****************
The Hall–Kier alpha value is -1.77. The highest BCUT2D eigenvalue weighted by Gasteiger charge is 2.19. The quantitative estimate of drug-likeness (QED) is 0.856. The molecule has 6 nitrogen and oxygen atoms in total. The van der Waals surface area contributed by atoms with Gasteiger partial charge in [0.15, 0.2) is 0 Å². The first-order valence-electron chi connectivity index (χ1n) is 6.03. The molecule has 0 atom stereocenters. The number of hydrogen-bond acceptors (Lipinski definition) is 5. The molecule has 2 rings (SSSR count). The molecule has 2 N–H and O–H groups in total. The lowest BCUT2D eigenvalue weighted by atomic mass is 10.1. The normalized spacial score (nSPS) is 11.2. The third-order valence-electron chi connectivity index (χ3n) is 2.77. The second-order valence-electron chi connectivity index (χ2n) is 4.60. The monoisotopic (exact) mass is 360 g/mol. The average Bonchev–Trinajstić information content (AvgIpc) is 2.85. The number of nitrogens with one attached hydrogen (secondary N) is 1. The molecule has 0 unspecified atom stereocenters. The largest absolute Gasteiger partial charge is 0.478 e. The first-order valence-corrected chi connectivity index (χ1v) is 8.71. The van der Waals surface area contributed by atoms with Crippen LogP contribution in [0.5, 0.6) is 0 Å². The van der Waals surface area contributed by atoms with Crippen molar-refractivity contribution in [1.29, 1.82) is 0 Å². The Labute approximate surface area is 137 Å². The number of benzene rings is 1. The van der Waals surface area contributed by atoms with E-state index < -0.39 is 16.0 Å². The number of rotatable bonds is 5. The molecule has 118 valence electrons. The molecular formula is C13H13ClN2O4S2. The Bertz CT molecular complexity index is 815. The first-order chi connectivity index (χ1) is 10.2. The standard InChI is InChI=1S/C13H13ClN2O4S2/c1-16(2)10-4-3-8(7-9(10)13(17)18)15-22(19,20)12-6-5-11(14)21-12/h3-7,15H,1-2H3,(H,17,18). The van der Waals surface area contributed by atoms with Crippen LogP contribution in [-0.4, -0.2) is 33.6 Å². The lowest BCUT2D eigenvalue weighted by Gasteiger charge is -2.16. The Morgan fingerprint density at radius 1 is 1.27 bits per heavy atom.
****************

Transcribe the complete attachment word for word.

The Hall–Kier alpha value is -1.77. The highest BCUT2D eigenvalue weighted by Gasteiger charge is 2.19. The quantitative estimate of drug-likeness (QED) is 0.856. The molecule has 6 nitrogen and oxygen atoms in total. The van der Waals surface area contributed by atoms with Gasteiger partial charge in [0.15, 0.2) is 0 Å². The first-order valence-electron chi connectivity index (χ1n) is 6.03. The molecule has 0 atom stereocenters. The number of hydrogen-bond acceptors (Lipinski definition) is 5. The molecule has 2 rings (SSSR count). The molecule has 2 N–H and O–H groups in total. The lowest BCUT2D eigenvalue weighted by atomic mass is 10.1. The normalized spacial score (nSPS) is 11.2. The third-order valence-electron chi connectivity index (χ3n) is 2.77. The second-order valence-electron chi connectivity index (χ2n) is 4.60. The monoisotopic (exact) mass is 360 g/mol. The average Bonchev–Trinajstić information content (AvgIpc) is 2.85. The number of nitrogens with one attached hydrogen (secondary N) is 1. The molecule has 0 unspecified atom stereocenters. The largest absolute Gasteiger partial charge is 0.478 e. The first-order valence-corrected chi connectivity index (χ1v) is 8.71. The van der Waals surface area contributed by atoms with Crippen LogP contribution in [0.5, 0.6) is 0 Å². The van der Waals surface area contributed by atoms with Crippen molar-refractivity contribution in [1.29, 1.82) is 0 Å². The Labute approximate surface area is 137 Å². The number of benzene rings is 1. The van der Waals surface area contributed by atoms with E-state index < -0.39 is 16.0 Å². The number of rotatable bonds is 5. The molecule has 118 valence electrons. The molecular formula is C13H13ClN2O4S2. The Bertz CT molecular complexity index is 815. The first-order chi connectivity index (χ1) is 10.2. The standard InChI is InChI=1S/C13H13ClN2O4S2/c1-16(2)10-4-3-8(7-9(10)13(17)18)15-22(19,20)12-6-5-11(14)21-12/h3-7,15H,1-2H3,(H,17,18). The van der Waals surface area contributed by atoms with Crippen LogP contribution in [-0.4, -0.2) is 33.6 Å². The lowest BCUT2D eigenvalue weighted by Gasteiger charge is -2.16. The Morgan fingerprint density at radius 1 is 1.27 bits per heavy atom.